Many people may feel homesick after moving. A job requires an employee to move to a new location. Someone in the military gets a new assignment across the country. An eighteen year old kid moves out-of-state for college. Many of us have likely been in a situation where we’ve been away from what we consider to be home for a long period of time, and are thus left with the sense of homesickness. But what do we miss more, a place or the people?
Most people live in once place for a majority of their lives, and likely never experience the feeling of homesickness. The U.S Census statistics estimate that approximately twelve percent of people move every year. As someone that has maintained a more nomadic lifestyle, having lived in ten different houses in five different states in my nineteen years, I have an interesting experience with homesickness. I can’t say I miss any certain place though. I don’t consider any one state my home. For me, home isn’t a place. Home is people.
My parents have always been the constants in my life. Houses change. I lose contact with previous friends when I’m no longer seeing them day-to-day. But my mother and father have always been there to support and guide me no matter what. Some people might think I’m crazy when I confess that I call my mother at least two to three times per week—but if I’m being completely honest, I consider to be one of my closest friends. I can tell her anything and everything. Time flies as we gossip and laugh together.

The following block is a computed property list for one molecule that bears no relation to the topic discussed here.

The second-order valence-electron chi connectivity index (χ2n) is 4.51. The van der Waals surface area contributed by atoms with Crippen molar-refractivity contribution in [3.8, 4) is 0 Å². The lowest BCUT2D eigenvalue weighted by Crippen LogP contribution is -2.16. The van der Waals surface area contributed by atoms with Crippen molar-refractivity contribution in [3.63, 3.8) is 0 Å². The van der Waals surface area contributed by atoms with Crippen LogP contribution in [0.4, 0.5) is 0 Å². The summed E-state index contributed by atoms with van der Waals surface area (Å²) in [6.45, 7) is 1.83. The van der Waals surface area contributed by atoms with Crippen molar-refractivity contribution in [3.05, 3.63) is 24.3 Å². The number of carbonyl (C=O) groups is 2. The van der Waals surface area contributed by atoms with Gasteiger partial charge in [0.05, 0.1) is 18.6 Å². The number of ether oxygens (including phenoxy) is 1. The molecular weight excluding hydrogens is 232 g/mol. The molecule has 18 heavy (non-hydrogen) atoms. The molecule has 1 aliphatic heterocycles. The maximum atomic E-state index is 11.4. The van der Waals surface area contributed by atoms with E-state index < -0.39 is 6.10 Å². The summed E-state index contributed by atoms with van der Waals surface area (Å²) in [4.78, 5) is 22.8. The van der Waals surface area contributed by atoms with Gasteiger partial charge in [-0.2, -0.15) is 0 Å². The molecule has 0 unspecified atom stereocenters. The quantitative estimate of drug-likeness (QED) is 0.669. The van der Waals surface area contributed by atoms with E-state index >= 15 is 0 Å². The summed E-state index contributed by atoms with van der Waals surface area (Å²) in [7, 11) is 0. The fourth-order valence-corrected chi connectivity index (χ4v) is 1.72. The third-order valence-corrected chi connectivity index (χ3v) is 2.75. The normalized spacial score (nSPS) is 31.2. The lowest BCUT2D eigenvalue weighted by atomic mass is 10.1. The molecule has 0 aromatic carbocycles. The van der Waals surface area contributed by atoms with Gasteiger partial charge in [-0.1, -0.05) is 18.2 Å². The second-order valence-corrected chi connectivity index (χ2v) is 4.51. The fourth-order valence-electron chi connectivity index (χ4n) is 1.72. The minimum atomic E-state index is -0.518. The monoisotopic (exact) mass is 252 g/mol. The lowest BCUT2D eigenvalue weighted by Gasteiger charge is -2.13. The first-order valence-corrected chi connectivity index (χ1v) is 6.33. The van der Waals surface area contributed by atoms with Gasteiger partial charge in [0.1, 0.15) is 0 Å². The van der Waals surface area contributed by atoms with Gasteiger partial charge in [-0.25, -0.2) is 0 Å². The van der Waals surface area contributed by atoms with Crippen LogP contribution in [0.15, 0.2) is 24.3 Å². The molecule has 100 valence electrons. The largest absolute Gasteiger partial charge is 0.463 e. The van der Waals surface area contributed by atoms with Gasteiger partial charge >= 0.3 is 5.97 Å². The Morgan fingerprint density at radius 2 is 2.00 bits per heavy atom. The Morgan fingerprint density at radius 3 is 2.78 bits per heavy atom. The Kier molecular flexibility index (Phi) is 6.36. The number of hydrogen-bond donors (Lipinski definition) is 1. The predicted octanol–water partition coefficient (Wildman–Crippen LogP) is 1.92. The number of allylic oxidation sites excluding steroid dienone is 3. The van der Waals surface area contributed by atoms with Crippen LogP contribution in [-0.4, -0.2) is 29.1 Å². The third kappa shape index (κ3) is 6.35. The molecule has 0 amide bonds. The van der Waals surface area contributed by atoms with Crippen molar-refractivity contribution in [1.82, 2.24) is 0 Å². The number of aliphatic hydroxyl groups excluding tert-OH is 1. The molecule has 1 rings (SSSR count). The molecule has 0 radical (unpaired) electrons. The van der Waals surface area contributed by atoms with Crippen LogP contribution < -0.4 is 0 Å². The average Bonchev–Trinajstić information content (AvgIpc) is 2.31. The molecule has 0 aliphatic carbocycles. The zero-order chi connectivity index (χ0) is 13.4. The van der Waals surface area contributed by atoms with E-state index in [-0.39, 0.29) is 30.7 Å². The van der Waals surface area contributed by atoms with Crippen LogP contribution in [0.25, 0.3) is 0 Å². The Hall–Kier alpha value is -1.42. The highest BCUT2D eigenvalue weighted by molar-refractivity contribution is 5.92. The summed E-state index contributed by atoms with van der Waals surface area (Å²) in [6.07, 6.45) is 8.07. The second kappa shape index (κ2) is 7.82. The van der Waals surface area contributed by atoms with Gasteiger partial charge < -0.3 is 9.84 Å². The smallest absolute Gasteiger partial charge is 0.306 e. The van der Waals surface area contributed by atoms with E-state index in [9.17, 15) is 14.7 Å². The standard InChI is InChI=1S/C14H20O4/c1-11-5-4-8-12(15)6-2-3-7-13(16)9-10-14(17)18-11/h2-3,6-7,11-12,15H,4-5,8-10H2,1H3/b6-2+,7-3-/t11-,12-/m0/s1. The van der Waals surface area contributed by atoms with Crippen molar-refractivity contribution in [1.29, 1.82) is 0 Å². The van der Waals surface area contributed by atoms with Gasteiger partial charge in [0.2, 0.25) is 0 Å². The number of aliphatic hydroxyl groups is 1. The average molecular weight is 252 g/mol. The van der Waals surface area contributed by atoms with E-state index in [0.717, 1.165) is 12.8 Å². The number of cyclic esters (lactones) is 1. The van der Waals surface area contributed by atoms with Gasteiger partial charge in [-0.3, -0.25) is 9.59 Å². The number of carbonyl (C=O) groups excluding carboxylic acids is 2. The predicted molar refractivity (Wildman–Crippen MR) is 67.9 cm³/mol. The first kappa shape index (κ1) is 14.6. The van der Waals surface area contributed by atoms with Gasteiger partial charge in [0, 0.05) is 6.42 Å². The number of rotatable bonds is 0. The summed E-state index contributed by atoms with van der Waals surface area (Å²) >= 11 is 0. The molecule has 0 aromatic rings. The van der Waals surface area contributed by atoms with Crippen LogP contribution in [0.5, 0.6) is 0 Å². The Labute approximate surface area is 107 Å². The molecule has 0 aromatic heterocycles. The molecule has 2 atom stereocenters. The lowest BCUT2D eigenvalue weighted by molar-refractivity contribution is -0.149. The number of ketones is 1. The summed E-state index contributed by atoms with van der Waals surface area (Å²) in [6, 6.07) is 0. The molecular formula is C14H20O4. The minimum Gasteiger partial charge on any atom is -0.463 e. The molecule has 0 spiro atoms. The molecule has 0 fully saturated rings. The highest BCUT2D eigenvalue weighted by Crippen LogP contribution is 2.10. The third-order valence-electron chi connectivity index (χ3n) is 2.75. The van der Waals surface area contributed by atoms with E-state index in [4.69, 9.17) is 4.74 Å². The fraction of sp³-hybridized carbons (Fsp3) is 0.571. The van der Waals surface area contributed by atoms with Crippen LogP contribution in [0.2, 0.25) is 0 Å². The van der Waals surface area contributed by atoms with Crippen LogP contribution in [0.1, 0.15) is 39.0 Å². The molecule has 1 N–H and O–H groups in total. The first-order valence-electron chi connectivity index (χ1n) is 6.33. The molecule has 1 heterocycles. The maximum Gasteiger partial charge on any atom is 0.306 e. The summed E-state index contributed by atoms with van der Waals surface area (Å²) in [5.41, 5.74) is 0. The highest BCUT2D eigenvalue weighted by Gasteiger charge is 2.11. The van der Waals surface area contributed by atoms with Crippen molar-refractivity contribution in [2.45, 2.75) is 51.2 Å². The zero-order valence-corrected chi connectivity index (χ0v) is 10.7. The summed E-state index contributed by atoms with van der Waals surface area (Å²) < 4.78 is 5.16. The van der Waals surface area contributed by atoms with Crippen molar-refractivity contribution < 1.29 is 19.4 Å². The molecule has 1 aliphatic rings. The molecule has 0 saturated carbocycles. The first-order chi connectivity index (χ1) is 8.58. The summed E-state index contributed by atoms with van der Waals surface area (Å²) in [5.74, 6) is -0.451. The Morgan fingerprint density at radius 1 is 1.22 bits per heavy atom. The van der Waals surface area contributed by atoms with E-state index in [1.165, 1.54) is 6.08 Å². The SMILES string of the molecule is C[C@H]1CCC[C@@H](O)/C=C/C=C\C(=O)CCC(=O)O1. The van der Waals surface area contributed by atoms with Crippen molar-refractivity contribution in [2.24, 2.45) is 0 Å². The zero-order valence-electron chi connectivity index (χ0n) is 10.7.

I consider myself to be a relatively independent person, but as the holidays inch nearer, I’ve found myself becoming incredibly homesick. I can’t wait to hug my parents, get in petty arguments with my little brother, and spend time cuddled up with my elderly dog.
For me, home isn’t a place. It never has been. It’s family. This quote, by children’s illustrator Flavia Weedn, has always resonated with me. It goes, “Some people come into our lives and quickly go. Some people move our souls to dance. They awaken us to a new understanding with the passing whisper of their wisdom. Some people make the sky more beautiful to gaze upon. They stay in our lives for awhile, leave footprints on our hearts, and we are never, ever the same.”
This quote has always meant a lot to me. It always makes me remember the people I’ve encountered that have shaped me into the person I am today. It reminds me how lucky I am to have the amazing people in my life, and how lucky I am to have a family and friends I can go home to when I’m feeling homesick—no matter where they’re located.